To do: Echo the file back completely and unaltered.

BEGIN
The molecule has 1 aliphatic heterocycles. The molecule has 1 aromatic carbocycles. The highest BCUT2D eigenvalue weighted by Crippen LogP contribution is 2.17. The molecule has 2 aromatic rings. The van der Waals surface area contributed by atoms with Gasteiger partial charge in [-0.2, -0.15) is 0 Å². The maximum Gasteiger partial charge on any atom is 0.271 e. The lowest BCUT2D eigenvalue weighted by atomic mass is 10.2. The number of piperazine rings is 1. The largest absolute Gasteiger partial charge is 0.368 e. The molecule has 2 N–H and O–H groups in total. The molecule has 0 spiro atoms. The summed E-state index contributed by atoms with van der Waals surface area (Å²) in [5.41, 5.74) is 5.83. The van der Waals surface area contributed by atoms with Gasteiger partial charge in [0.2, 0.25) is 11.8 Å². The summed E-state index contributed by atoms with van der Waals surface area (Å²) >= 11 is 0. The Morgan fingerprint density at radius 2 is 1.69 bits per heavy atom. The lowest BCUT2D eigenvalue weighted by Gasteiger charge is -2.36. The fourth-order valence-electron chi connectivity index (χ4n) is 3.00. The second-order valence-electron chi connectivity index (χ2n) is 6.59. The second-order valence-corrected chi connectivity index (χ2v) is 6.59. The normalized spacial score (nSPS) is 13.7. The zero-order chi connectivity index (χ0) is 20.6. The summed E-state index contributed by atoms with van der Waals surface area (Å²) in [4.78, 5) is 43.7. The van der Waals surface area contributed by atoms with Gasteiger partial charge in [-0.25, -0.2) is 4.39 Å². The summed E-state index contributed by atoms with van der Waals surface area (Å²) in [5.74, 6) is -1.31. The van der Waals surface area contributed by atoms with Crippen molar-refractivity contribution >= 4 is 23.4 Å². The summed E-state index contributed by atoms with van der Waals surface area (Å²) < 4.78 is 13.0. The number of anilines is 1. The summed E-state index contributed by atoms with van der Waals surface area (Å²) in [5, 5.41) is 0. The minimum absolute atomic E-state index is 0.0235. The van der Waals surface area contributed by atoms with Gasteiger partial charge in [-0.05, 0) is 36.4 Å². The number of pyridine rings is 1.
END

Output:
The molecule has 1 aliphatic heterocycles. The molecule has 1 aromatic carbocycles. The highest BCUT2D eigenvalue weighted by Crippen LogP contribution is 2.17. The molecule has 2 aromatic rings. The van der Waals surface area contributed by atoms with Gasteiger partial charge in [-0.2, -0.15) is 0 Å². The maximum Gasteiger partial charge on any atom is 0.271 e. The lowest BCUT2D eigenvalue weighted by atomic mass is 10.2. The number of piperazine rings is 1. The largest absolute Gasteiger partial charge is 0.368 e. The molecule has 2 N–H and O–H groups in total. The molecule has 0 spiro atoms. The summed E-state index contributed by atoms with van der Waals surface area (Å²) in [5.41, 5.74) is 5.83. The van der Waals surface area contributed by atoms with Gasteiger partial charge in [0.2, 0.25) is 11.8 Å². The summed E-state index contributed by atoms with van der Waals surface area (Å²) >= 11 is 0. The Morgan fingerprint density at radius 2 is 1.69 bits per heavy atom. The lowest BCUT2D eigenvalue weighted by Gasteiger charge is -2.36. The fourth-order valence-electron chi connectivity index (χ4n) is 3.00. The second-order valence-electron chi connectivity index (χ2n) is 6.59. The second-order valence-corrected chi connectivity index (χ2v) is 6.59. The normalized spacial score (nSPS) is 13.7. The zero-order chi connectivity index (χ0) is 20.6. The summed E-state index contributed by atoms with van der Waals surface area (Å²) in [4.78, 5) is 43.7. The van der Waals surface area contributed by atoms with Gasteiger partial charge in [-0.25, -0.2) is 4.39 Å². The summed E-state index contributed by atoms with van der Waals surface area (Å²) in [5.74, 6) is -1.31. The van der Waals surface area contributed by atoms with Crippen molar-refractivity contribution >= 4 is 23.4 Å². The summed E-state index contributed by atoms with van der Waals surface area (Å²) < 4.78 is 13.0. The number of anilines is 1. The summed E-state index contributed by atoms with van der Waals surface area (Å²) in [5, 5.41) is 0. The minimum absolute atomic E-state index is 0.0235. The van der Waals surface area contributed by atoms with Gasteiger partial charge in [-0.05, 0) is 36.4 Å². The number of pyridine rings is 1.